Saturday, 6 July 2013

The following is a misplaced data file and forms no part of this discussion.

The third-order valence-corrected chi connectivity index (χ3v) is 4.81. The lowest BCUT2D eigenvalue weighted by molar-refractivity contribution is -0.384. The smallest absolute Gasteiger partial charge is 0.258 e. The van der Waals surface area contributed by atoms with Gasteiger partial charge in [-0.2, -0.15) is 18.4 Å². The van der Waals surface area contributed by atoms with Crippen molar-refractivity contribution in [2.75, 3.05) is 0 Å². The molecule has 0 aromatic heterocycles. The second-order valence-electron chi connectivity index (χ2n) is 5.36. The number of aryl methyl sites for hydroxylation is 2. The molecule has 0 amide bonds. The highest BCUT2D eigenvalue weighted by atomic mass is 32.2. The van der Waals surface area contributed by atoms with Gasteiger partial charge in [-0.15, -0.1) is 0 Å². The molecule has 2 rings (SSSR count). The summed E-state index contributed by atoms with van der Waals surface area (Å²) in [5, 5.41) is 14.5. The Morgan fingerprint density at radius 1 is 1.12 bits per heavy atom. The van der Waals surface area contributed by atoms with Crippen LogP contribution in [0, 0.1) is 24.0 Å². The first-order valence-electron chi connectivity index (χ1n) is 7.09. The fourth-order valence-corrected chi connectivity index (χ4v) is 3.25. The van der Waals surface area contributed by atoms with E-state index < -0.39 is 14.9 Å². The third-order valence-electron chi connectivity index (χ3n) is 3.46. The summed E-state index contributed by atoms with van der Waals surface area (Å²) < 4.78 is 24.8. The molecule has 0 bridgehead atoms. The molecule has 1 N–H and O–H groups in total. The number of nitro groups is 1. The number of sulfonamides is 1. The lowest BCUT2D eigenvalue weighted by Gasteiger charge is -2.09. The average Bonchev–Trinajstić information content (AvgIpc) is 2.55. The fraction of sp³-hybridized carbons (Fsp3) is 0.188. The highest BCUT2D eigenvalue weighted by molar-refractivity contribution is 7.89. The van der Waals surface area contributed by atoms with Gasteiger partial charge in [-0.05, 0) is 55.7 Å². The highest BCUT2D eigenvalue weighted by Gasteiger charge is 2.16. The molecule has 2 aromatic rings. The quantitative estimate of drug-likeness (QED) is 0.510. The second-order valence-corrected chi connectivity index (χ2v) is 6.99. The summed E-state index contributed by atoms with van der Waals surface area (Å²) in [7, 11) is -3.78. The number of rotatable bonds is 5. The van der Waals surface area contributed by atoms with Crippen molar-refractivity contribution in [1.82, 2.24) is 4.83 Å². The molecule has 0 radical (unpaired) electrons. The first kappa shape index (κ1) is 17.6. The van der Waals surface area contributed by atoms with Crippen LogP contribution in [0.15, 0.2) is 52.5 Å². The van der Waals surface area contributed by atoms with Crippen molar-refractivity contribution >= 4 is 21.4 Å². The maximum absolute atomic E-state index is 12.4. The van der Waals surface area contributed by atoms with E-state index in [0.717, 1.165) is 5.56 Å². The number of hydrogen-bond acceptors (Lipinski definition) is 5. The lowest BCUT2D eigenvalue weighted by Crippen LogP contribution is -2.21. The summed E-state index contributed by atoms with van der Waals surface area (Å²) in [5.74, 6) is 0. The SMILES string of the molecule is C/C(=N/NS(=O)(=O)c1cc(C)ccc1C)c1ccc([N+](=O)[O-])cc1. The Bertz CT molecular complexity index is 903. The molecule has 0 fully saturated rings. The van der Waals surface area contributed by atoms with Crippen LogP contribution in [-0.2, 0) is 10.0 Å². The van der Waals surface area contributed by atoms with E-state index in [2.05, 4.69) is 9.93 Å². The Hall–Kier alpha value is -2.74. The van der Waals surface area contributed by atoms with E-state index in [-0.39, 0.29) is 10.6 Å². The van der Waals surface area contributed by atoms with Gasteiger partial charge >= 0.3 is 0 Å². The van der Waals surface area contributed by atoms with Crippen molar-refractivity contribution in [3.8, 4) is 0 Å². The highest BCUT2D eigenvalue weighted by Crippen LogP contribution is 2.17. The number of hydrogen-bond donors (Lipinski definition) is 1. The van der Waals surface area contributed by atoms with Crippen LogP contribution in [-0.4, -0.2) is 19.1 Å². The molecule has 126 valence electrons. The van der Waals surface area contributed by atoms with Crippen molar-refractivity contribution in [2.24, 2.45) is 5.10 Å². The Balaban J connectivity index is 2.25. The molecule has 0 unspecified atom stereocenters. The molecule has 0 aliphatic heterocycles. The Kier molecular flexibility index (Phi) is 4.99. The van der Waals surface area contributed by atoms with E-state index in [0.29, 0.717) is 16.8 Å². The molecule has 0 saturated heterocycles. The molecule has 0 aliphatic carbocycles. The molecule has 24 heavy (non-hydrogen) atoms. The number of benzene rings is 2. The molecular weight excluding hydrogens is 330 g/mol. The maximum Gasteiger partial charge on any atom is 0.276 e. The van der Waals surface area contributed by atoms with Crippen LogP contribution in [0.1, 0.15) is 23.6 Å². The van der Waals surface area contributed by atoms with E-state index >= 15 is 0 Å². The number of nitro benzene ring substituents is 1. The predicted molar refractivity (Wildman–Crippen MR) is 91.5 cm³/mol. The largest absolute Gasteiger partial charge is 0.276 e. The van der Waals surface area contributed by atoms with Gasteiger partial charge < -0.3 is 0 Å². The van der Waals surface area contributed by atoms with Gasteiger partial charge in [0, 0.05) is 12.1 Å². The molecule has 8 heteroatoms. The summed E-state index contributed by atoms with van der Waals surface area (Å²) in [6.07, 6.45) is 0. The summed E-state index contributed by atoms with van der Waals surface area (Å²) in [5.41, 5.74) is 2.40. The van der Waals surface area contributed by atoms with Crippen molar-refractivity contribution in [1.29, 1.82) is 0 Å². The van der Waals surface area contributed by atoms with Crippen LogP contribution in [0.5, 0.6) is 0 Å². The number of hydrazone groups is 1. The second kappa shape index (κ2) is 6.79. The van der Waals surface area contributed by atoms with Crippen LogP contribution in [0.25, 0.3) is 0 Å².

Jimmy (Jim) is a Marine Air Wing Veteran and served in the late 1970s to early 90s in Iran, Saudi Arabia, Egypt, Jordan and Israel as part of the air-borne combatants. He now spends time at the library reading and researching for a memoir. We discussed environmental issues and conservation. I almost gave up the day to be with him. He gave me insightful earfuls on politics of eco-conservation. He also went through my writing points on equality. That is another subject so dear to him. His argument is that we have tended to aggrandize the big concepts of equality and failed to strengthen the small day to day activities that are the roots to equality. Jim is a white American and I, a black new American. He is of the view that at the highest level of government, at non-governmental/civil societal level and at the individual level each one has a role to play to bring about equality and access. He intimated that opportunities of interracial mixing offered at say, the library should be such that they empower many to say, use the library services, read and have motivation to come to the library voluntarily. That it should be such that many are motivated to attend the library activities. It should be part of one’s continued growing and fulfillment. I was floored by the veteran. I was given a means of approaching my essay from a very basic point of view. Parity is a reward that can be achieved if these ingredients are in place: dignity, effort on the part of the beneficiary and provider (persistence), empowerment, opportunities for participation that involve all humans. I used to assume that all work is rewarding money-wise and that all persons should engage in a form of work to earn their bread. I realised crucial ingredients have to be in place for work to translate into bread (make it paying) including physical state of one’s body and mind. If dignity were to be the first pillar towards parity I realised that all humans should be treated with dignity. Work may add value to one’s dignity but it is not the panacea. I do stress work because it enables one afford to address life’s necessities and happiness. Work ensures that one saves for the future and that out of one’s own volition and spontaneity happiness is ensured. One is not restricted because they can afford to pick out from many choices of enjoyment. I also realized that quality work is the result of the structures and systems of training, recruitment, empowering personnel through skills and creation of a critical mass of skilled workers require standards that hinge on quality. The living conditions, health and recreations of these workers follow as the next level that motivates them. The standards may be at national and international levels. Whole ministries or departments are created to maintain standards. One has to understand and input gender, race, regional representation, levels of qualifications and insure the workers in case of accidents. This is the ideal context. Policy, religion, culture, opportunities and lack thereof impact on access. In the book by Lorenzo Morris (1979): Elusive Equality; systems that ensure distribution, enrolment and engagement in highly remunerative professions by black Americans is noted as an enduring equalizing opportunity and sets the grounds for what works in the real world ( in which it is not possible to for equalization to occur) . These very systems can be applied to all other categories of persons and it is a model that engenders participation which can be used in promoting equality. For a participation/ equality practitioner some of the questions to ask when gauging equality can be: What kinds of people are participating? What are the reasons that may cause others not to? What are the other means of participation? When one applies such factors like; degree, amount, universality, eligibility and satisfaction then one is promoting equality. One should not only provide the best standards of living but make it endure even for those to come in the future. Even those who have retired need quality opportunities because like we said earlier this is dignifying. All humans need to be treated with dignity and because of this a semblance that is equitable (justice) is not far behind.